Singapore Grand Prix organisers have rubbished suggestions that static electricity from a passing underground train ended Mark Webber's hopes in the inaugural Formula One night race.

The Australian had been on course for a possible podium at the time of his mechanically-induced retirement, and Red Bull Racing later claimed that a sudden electrical surge - which it believed could have been caused by the city-state's Mass Rapid Transit system - had knocked the RB4's electronics out of action.

Although the official reason for Webber's retirement was listed as gearbox failure, team principal Christian Horner this week claimed that the surge, thought to have occurred at turn 13 on the 23-corner layout, had been responsible for the Australian's 'box trying to select two gears at once.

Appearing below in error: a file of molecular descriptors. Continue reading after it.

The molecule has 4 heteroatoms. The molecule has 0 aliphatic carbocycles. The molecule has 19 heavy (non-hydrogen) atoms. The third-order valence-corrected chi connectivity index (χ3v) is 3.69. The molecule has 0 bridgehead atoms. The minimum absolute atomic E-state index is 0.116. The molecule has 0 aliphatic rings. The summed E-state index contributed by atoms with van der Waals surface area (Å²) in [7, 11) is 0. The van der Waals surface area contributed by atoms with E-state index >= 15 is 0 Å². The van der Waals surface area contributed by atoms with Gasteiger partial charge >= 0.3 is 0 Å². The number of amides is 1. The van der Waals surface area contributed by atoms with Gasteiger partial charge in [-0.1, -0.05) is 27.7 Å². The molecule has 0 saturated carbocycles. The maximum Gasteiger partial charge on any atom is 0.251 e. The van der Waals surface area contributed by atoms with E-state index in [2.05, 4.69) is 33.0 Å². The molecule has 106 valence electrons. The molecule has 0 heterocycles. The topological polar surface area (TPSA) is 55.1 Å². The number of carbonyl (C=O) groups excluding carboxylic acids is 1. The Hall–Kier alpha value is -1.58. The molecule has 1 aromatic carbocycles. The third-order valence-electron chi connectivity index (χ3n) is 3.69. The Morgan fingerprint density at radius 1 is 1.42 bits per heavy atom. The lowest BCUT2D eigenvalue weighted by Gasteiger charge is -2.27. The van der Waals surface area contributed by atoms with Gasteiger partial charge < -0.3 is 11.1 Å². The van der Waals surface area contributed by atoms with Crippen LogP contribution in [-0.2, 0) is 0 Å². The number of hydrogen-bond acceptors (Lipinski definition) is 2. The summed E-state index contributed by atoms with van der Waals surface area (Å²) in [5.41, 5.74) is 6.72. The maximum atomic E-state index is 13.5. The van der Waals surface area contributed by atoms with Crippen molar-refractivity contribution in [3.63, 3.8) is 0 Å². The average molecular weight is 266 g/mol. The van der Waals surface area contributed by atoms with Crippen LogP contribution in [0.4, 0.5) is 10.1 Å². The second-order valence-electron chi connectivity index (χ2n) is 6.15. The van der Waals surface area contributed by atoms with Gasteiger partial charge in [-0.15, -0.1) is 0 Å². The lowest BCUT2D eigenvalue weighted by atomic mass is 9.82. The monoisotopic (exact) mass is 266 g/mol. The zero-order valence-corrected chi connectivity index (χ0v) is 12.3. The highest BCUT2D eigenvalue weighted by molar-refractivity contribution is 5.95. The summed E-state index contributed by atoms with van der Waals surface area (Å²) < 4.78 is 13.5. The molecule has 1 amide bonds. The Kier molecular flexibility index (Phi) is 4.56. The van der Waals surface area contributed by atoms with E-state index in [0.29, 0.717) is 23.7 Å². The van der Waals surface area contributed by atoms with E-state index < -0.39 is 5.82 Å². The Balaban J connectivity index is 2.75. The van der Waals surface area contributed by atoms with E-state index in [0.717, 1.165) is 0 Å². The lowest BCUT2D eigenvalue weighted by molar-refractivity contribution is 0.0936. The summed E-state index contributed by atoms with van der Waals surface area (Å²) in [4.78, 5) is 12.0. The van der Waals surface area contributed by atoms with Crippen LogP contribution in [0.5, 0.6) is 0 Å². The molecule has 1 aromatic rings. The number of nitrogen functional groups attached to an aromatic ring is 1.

"There is no MRT track beneath Turn 13," an SMRT spokesman told local media, "The nearest MRT tunnel is about 200 metres away, with a depth of about ten metres.

"In addition, train wheels and running rails are made of metal and therefore do not generate static electricity charges during train operations."

Webber had found himself in a higher-than-expected position after Red Bull managed to get him pitted for fuel and tyres almost as soon as Nelson Piquet Jr's accident threatened to bring the safety car out, and both the Australian and team-mate David Coulthard were well up the order on the race's resumption. After Webber retired, however, Coulthard also ran into problems, notably at his second pit-stop, and the team was left to wonder what might have been instead of savouring the Scot's two points for seventh place.

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